Most Americans who insist upon their right to own as many guns (and of as many types) as they want see themselves as independent folk who stand on their own two feet; they may send food or clothes to the victims of a natural disaster, but they sure-God don’t want charity themselves. They are, by and large, decent citizens who help their neighbors, do volunteer work in the community, and would not hesitate to stop and help a stranger broke down by the side of the road. They are more apt to vote for increasing law enforcement funds than they are for increasing school improvement funds, reasoning (and not without some logic) that keeping kids safe is more important than getting them new desks. They have no problem with drug and alcohol recovery centers … as long as they are in someone else’s neighborhood. They can weep for the dead children and bereft parents of Sandy Hook, then wipe their eyes and write their congressmen and women about the importance of preserving the right to bear arms.
They declare they must keep those arms — not excluding those of the semiautomatic type — for home defense. They’re plenty worried about home defense. They see the world as a fundamentally dangerous place and their homes as castles that crazy people of The Texas Chainsaw Massacre type may try to invade at any time. Ask them if they have ever actually been a victim of a home invasion, and most will say no. And yet all of them know of someone who has been thus victimized. If only they’d had a gun, they’re apt to mourn.
Sometimes they do. In late 1959, two drifters, Dick Hickok and Perry Smith, invaded the Kansas home of farmer Herbert Clutter, looking for money they believed Clutter kept in a safe. They killed Clutter, his wife, and the two Clutter children still living at home. Clutter had guns, but was unable to get to them; so far as we know, he never even tried. Most home invasion victims with arms find themselves in Herbert Clutter’s position: surprised and overwhelmed. Unless you sleep with your .45 auto fully loaded and under your pillow, you’re apt to find yourself in the same position if the bad guys ever should show up in your bedroom, enquiring as to the location of your safe.
I guess the question is, how paranoid do you want to be? How many guns does it take to make you feel safe? And how do you simultaneously keep them loaded and close at hand, but still out of reach of your inquisitive children or grandchildren? Are you sure you wouldn’t do better with a really good burglar alarm? It’s true you have to remember to set the darn thing before you go to bed, but think of this — if you happened to mistake your wife or live-in partner for a crazed drug addict, you couldn’t shoot her with a burglar alarm.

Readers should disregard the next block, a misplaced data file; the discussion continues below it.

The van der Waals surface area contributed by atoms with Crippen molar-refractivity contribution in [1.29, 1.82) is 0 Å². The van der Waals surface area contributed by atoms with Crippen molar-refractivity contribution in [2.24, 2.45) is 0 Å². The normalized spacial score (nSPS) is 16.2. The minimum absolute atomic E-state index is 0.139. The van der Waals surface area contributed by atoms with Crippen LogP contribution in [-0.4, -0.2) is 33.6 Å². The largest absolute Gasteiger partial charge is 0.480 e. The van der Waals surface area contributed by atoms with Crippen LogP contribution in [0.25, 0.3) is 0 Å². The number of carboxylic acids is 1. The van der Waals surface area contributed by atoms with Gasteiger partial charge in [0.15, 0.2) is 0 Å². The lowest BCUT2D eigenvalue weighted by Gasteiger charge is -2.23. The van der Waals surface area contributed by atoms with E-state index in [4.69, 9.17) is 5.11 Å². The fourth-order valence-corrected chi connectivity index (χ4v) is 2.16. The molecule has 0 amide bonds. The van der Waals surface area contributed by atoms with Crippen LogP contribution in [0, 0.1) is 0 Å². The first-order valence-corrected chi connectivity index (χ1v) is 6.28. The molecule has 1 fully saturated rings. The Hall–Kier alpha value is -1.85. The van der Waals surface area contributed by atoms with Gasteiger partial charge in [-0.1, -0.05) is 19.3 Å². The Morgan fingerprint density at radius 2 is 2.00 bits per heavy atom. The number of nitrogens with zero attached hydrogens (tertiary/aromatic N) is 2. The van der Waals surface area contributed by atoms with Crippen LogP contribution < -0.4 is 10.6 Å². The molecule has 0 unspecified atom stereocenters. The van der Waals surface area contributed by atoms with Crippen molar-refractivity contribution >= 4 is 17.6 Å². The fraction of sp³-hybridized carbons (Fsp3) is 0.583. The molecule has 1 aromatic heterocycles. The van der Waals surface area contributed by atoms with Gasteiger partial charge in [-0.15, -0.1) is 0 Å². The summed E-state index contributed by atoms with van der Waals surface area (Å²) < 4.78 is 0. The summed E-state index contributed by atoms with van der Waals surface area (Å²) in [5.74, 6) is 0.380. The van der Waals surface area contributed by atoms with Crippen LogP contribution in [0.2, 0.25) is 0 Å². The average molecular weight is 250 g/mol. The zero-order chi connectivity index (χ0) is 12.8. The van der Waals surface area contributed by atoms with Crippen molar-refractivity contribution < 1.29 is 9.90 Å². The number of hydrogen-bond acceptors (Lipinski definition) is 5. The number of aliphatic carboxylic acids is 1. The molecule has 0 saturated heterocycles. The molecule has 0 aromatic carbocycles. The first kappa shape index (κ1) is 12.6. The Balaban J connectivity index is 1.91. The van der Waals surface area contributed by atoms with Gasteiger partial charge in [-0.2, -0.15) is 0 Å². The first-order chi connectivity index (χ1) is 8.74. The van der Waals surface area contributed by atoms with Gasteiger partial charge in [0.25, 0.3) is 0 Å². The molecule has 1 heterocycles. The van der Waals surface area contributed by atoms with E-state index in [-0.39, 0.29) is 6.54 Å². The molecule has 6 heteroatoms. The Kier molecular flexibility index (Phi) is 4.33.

Exactly this sort of accident took the life of Sacramento resident Desire Miller in October 2012, when she was mistaken for a home invader by her boyfriend and fatally shot in the stomach. In the same month, retired Chicago policeman James Griffith mistook his son Michael for a burglar and killed him with a shot to the head. In New Orleans, a month earlier, Charles Williams was shot to death by his wife, who mistook him for a burglar.
These are three of hundreds in the last four years.
Those who stand firmly, even hysterically, against any kind of gun control love their neighbors and their communities, but harbor a distrust of the federal government so deep it borders on paranoia (and in some cases passes that border without so much as a howdy-do at the checkpoint). They see any control at all imposed on the sale and possession of firearms as the first move in a sinister plot to disarm the American public and render it defenseless to a government takeover; accidental shooting deaths, they argue, are just part of the price we pay for freedom … and besides, that sort of thing would never happen to me; I’m too cool-headed. These guys and gals actually believe that dictatorship will follow disarmament, with tanks in the streets of Topeka and armed security guards in metro airports. (Oops, forgot — we already have those, and most gun advocates are in favor.) “Take away the people’s right to bear arms and totalitarianism follows!” these Jeremiahs cry. “Look what happened in Germany!”
No, no, no, no.
It’s true there were strict gun laws in Germany immediately following the end of World War I because, ahem, they lost. German gun laws had been relaxed considerably ten years after the war ended. By 1938, when Hitler was riding high, those laws were pretty much the same as American gun laws today (although I will admit American gun laws vary wildly from state to state): you needed a permit to acquire and carry a handgun, but you could have as many rifles as you wanted. Unless you were a Jew, of course, but that was the annoying thing about the Nazis, wasn’t it? They killed lots of Jews, and they didn’t need restrictive gun legislation to do it; it was the government that armed the killers.